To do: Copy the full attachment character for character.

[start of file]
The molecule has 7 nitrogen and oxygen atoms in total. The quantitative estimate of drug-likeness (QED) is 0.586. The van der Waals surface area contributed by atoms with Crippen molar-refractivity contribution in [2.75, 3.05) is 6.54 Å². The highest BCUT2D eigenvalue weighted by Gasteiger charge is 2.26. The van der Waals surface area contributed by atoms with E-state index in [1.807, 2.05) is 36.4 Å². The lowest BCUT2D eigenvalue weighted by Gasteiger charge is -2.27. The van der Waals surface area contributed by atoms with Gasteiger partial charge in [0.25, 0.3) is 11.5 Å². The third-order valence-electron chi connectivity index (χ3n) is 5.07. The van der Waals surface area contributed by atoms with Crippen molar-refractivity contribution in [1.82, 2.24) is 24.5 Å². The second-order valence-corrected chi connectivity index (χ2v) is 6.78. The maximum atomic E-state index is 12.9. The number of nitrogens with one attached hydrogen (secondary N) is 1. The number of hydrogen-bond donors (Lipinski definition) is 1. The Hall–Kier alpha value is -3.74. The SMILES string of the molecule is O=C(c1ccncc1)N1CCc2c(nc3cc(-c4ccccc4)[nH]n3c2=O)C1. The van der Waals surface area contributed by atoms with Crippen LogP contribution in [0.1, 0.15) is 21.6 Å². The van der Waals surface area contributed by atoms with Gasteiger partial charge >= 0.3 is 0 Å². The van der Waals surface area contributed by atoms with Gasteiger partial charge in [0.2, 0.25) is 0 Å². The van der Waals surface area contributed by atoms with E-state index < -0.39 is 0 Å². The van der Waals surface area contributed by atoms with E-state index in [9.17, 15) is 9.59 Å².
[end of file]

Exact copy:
The molecule has 7 nitrogen and oxygen atoms in total. The quantitative estimate of drug-likeness (QED) is 0.586. The van der Waals surface area contributed by atoms with Crippen molar-refractivity contribution in [2.75, 3.05) is 6.54 Å². The highest BCUT2D eigenvalue weighted by Gasteiger charge is 2.26. The van der Waals surface area contributed by atoms with E-state index in [1.807, 2.05) is 36.4 Å². The lowest BCUT2D eigenvalue weighted by Gasteiger charge is -2.27. The van der Waals surface area contributed by atoms with Gasteiger partial charge in [0.25, 0.3) is 11.5 Å². The third-order valence-electron chi connectivity index (χ3n) is 5.07. The van der Waals surface area contributed by atoms with Crippen molar-refractivity contribution in [1.82, 2.24) is 24.5 Å². The second-order valence-corrected chi connectivity index (χ2v) is 6.78. The maximum atomic E-state index is 12.9. The number of nitrogens with one attached hydrogen (secondary N) is 1. The number of hydrogen-bond donors (Lipinski definition) is 1. The Hall–Kier alpha value is -3.74. The SMILES string of the molecule is O=C(c1ccncc1)N1CCc2c(nc3cc(-c4ccccc4)[nH]n3c2=O)C1. The van der Waals surface area contributed by atoms with Crippen LogP contribution in [0.1, 0.15) is 21.6 Å². The van der Waals surface area contributed by atoms with Gasteiger partial charge >= 0.3 is 0 Å². The van der Waals surface area contributed by atoms with Gasteiger partial charge in [0.2, 0.25) is 0 Å². The van der Waals surface area contributed by atoms with E-state index < -0.39 is 0 Å². The van der Waals surface area contributed by atoms with E-state index in [9.17, 15) is 9.59 Å².